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Back to the Basics: Three Ways to Better Manage Bed Capacity

Who has an available bed? The question is all too familiar to hospital staff, particularly in the evening hours, as patients are backing up in the operating room and the emergency department.

In many hospitals, the frustrating process of managing bed capacity can take away essential time needed to properly care for patients. But there are basic strategies that can be put in place to develop a sustainable system that eliminates delays and creates patient-centric flow, ensuring the delivery of “the right care at the right place and the right time.”

Demand VS Capacity

We’ve all been at the grocery store when it was extremely busy but only two checkout lines are open. And everyone is fuming because they can easily see the eight checkout stations that are closed. As the lines steadily back up, each clerk is averaging about seven minutes to complete each customer’s sale.

The bottlenecks are clear. The “demand” at the grocery store is the increasing number of customers waiting to checkout. The “capacity” is two checkout lines. If the 10 stations were open, 10 customers approximately every seven minutes, would be on their way out the door.

In the hospital, the demand is all patients waiting for a bed and the capacity includes only beds currently cleaned and ready to receive the next patient. Bottlenecks or gridlock occur when the demand is greater than the capacity. Common reasons for bottlenecks include:

  • Late inpatient discharges (after noon);
  • Closed beds due to inadequate staffing; and
  • Delays with environmental services cleaning rooms because it is late in the day and staffing has decreased to evening levels.

Add all of this together and a clear need for capacity management will begin to take shape. There are three operational components that must be addressed to improve capacity management and optimize care delivery.

1. Lay the Foundation

Evaluate the admission/discharge/transfer (ADT) criteria for each type of patient unit to ensure the level has a well-defined scope for nursing intensity. After key clinicians are well educated on the various criteria, create guardrails to ensure that newly admitted patients are appropriately placed upon arrival. Many bottlenecks occur due to a limited number of specialty beds, such as critical or intermediate care. Remember the “right place at the right time” mantra.

Another foundational strategy is development of a standard surge plan that clearly defines how to perform when operations “get behind” and your patient volume exceeds your capacity. Each leader should know their responsibilities. Surge plans should be activated early for the express purpose of decompressing the bottlenecks and returning “back to normal.” Don’t wait to justify the activation – use it as often as needed!

2. Apply Efficient Operational Tactics Daily

Seven days a week, activities should be well hardwired to ensure early discharges, preferably before noon. A disclaimer here is that this is not an advocacy to discharge patients too early and jeopardize a readmission. Instead, it is a strong admonishment to identify your candidates the day before for morning discharge in order to organize transportation and confirm all post-discharge needs. Waiting until the morning of discharge often results in delays that keep the patient well into the day.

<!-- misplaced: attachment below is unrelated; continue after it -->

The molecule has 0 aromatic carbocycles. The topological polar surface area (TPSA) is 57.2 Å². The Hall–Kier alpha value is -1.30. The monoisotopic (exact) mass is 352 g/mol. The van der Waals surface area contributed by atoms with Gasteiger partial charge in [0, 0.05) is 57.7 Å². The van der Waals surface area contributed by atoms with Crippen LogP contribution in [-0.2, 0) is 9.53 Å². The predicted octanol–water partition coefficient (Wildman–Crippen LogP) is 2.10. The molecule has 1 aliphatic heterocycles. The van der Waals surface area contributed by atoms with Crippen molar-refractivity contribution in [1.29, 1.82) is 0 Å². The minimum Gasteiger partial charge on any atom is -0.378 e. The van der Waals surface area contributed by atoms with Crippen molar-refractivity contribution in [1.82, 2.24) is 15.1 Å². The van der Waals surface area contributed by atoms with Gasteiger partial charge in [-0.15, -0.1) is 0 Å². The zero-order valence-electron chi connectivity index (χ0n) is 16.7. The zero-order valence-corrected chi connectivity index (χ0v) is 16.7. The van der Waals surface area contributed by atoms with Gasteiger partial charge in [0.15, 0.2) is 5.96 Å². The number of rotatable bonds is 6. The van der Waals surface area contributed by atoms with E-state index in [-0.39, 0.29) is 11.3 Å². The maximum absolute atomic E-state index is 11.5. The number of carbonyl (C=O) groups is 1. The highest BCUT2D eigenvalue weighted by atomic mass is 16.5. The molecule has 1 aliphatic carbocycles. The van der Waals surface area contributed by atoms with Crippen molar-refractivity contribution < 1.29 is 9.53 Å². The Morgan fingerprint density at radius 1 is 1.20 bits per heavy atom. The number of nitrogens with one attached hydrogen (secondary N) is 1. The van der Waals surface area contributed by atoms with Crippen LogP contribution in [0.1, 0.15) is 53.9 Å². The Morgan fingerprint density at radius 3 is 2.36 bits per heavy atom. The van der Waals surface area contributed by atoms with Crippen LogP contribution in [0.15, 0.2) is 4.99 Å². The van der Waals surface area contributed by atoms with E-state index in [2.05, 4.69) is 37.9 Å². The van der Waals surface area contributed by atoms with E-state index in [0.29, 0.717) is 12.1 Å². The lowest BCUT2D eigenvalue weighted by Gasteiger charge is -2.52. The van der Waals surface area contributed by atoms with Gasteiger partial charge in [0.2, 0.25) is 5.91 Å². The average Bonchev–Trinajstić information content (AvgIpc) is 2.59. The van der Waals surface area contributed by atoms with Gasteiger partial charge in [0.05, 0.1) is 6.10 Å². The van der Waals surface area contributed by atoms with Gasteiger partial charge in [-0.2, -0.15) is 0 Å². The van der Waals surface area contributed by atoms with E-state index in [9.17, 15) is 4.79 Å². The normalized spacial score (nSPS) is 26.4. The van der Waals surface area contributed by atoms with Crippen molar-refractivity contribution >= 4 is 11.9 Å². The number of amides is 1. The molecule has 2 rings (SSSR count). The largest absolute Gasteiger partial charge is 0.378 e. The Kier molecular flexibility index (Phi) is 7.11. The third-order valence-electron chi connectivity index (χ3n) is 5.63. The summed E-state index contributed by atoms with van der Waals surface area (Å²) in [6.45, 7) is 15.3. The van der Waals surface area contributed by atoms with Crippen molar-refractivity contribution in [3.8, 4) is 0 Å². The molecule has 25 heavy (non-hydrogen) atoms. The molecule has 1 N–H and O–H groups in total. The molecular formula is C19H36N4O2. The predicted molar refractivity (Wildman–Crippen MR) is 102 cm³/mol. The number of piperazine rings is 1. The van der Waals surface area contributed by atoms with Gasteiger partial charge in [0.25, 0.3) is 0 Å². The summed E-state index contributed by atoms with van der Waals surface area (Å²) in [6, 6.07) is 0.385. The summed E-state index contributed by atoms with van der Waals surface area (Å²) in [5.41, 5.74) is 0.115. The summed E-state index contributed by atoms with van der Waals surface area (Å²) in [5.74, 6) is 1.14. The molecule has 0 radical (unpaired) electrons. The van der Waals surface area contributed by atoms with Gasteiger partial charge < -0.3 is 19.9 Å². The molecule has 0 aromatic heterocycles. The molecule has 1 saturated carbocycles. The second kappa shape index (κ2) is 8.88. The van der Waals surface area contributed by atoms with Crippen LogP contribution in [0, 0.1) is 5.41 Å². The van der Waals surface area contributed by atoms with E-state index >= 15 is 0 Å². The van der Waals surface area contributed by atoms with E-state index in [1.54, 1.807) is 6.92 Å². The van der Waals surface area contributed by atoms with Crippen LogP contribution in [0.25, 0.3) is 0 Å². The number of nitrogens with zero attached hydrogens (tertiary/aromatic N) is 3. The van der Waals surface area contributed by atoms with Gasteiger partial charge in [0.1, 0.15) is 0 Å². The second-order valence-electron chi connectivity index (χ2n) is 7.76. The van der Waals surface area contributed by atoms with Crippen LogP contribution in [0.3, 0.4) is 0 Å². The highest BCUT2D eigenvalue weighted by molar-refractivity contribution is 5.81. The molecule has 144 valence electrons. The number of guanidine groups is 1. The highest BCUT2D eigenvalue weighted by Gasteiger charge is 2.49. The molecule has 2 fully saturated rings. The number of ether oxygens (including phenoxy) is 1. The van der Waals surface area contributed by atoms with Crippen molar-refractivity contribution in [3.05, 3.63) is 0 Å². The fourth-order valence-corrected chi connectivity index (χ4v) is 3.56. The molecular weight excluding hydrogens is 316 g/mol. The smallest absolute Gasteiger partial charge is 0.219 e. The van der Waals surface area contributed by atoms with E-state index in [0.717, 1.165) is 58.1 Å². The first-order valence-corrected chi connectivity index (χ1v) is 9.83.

“Huddles” are another method to facilitate operations. The purpose of huddles is to collaborate, prepare and expedite each unit’s discharges. Turning around these beds early opens up rooms and ensures capacity for the incoming patient demand. Dialogue during huddles should be very specific, such as “Mrs. Jones in room 201 is expected to leave at 11 a.m. when her therapy is completed.” These details are much more productive than high-level outgoing and incoming patient numbers.

Care managers are a vital part of this ongoing process as they work closely with nursing to identify early discharge candidates, communicate to caregivers when the discharge plan is complete, and resolve any disposition barriers that arise.

3. Promote Progression of Each Patient’s Care

Many high-volume diagnoses benefit from strong order sets, protocols and care bundles. Physician champions are critical to lead these efforts both to standardize to current evidence-based practices and to gain approval through their medical staff governance structure. Having providers at the table early improves the probability of compliance in these practices long term.

Optimizing capacity management is not an impossible dream, but does take time and perseverance. Laying the groundwork, performing daily tactical huddles, and coordinating each patient’s delivery of care will position your hospital to maximize operational efficiency.

To learn more about improving care delivery efficiency and outcomes, read Creating a Culture of Optimal Care Delivery or contact us.

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